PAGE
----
Just after passing under the flamme rouge, Jasper Stuyven surged to the front with EdwardTheuns, the two young Belgians fighting their way to the top two positions in the furious bunch sprint of stage six Thursday. With 800 meters to go, their positioning was seamless. But this is the Tour. A stage win is coveted like none other; every bunch sprint a war.
Theuns went shoulder to shoulder against a rider from Katusha in a heated fight for Stuyven's wheel, his perfect placing and textbook lead-out lost in battle. Pushed into the wind, Theuns' advantage melted, and he faded to 8th place over the line.
"I am disappointed because Greggy (Rast) and Jasper did a great job," said Theuns. "One guy from Katusha starts to push where he doesn't have to push – the old guys always talk about respect, but respect is from both sides. I am very disappointed because I had to use too much power there, I was in half in the wind with 600 meters to go, and then the last corner the rest came with speed, and I have to pull up. Then I cannot do anything.
"Jasper did a perfect job, he was really strong and swung off just after the last corner. Normally, I have the right to be in his wheel, that's an unwritten rule if a teammate is with you, you don't push him out."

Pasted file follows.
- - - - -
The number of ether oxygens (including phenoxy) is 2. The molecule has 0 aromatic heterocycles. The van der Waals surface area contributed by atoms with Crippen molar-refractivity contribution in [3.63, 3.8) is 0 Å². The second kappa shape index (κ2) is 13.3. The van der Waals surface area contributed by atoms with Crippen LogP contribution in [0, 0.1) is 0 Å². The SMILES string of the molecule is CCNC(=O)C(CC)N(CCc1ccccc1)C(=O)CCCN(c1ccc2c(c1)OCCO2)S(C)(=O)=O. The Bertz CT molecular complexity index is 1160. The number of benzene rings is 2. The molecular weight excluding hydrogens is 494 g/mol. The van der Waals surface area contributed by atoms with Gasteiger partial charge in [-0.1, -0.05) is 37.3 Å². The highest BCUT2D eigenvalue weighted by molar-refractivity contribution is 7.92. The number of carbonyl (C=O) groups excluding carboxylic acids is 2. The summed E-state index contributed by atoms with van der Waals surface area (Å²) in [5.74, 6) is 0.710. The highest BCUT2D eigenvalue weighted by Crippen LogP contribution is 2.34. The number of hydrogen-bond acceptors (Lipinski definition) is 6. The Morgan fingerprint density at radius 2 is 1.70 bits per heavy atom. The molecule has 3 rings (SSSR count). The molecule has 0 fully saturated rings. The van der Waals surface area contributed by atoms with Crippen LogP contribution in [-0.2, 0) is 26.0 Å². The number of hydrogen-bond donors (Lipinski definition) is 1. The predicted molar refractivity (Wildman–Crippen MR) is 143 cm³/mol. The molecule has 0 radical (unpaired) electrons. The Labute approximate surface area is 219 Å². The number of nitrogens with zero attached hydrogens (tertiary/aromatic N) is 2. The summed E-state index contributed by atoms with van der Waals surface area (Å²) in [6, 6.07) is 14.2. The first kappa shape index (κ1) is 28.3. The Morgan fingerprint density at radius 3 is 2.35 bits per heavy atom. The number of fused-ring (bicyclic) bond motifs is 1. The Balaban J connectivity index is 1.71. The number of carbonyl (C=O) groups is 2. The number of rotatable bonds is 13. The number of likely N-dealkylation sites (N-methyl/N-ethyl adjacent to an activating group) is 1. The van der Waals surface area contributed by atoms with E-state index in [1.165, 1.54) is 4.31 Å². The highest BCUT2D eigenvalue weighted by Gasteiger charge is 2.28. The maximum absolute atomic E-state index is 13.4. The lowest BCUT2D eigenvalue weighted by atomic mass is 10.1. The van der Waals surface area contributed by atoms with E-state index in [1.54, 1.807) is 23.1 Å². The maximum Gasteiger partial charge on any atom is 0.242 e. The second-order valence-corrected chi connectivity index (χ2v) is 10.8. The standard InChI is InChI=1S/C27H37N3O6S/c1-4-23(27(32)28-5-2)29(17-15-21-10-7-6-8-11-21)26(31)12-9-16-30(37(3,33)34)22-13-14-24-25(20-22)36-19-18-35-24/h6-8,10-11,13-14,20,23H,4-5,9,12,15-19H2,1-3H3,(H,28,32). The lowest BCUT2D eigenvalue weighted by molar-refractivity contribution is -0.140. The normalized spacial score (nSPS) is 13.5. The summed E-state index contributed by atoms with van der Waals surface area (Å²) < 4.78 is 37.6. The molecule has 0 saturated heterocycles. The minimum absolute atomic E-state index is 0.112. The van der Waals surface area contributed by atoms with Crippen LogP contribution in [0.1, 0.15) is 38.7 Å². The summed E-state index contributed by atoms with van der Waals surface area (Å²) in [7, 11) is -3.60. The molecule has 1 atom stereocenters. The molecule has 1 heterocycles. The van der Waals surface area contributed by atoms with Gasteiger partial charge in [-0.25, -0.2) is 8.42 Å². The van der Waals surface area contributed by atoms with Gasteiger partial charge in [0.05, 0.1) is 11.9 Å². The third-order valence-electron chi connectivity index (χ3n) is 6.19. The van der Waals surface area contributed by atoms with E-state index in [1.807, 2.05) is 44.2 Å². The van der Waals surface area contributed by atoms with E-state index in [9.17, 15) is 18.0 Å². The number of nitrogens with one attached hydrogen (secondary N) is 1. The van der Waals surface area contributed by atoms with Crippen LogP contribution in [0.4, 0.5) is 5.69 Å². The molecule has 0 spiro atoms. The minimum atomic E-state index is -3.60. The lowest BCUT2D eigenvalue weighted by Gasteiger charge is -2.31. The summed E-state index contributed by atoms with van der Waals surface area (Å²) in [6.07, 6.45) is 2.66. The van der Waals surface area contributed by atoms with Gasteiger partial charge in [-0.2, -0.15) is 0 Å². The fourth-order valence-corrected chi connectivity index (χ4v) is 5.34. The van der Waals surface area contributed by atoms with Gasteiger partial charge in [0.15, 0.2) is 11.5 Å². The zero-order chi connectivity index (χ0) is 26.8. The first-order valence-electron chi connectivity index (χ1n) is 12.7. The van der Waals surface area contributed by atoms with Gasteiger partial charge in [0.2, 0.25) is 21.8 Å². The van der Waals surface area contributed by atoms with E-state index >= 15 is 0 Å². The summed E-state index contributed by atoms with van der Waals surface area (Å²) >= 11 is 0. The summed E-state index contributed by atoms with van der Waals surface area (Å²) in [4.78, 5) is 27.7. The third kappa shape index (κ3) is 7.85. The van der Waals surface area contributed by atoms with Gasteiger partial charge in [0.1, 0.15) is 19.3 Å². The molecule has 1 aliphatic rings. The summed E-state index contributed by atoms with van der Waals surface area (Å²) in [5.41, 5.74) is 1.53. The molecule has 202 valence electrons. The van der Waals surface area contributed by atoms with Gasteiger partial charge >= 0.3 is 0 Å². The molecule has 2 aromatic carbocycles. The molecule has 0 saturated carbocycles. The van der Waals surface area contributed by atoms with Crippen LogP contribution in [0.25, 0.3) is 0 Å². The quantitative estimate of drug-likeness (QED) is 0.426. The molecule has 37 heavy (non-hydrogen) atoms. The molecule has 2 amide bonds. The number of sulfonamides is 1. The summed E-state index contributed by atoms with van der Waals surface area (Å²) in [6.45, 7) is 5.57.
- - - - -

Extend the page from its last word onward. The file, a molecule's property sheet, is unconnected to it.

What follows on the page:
Normally, I have the right to be in his wheel, that's an unwritten rule if a teammate is with you, you don't push him out.
How it unfolded
Two men formed the day's breakaway in the opening kilometers and they forged ahead of the peloton for most of the 190 kilometers. It was a long, lonely and futile journey.
After 165 kilometers out front, the inevitable catch to the pair was made 23 kilometers from home, and the fierce fight for the front positions began as the sprinters readied for another showdown.
Gregory Rast and Jasper Stuyven guided Edward Theuns with proficiency in the final kilometers, thick in the hellish turmoil that is a Tour de France bunch sprint. After Rast had employed every last watt of his power, Stuyven took over with three kilometers remaining.
"It was very nervous when we hit the small roads with 11 kilometers to go," said Stuyven, explaining the final moments of stage six. "Gregy kept us really well in front until 3kms from the finish, and then I went with Edward to the front, and I think we went at the perfect moment, right before the left-right corners. I was really hoping through these corners that it would stretch out with Edward on my wheel, but he was pushed out by a Katusha rider, and he had to ride in the wind. It's a pity, but I think we did a good job, and we showed again that the young Belgians can be up there."
Mark Cavendish (Dimension Data) won the frenzied sprint, and the overall classification remained unchanged. Bauke Mollema finished safely in the peloton to maintain his place in the GC.
With more sprint stages to come, Theuns will have more chances, and the young sprinter is ready to do more than finish in the top ten:
"Yeah you can say it's a learning process, but I am already three times top ten, and then you want more. I am very ambitious, so I am riding to win. It's frustrating if things go wrong in the sprint, and it is not your fault."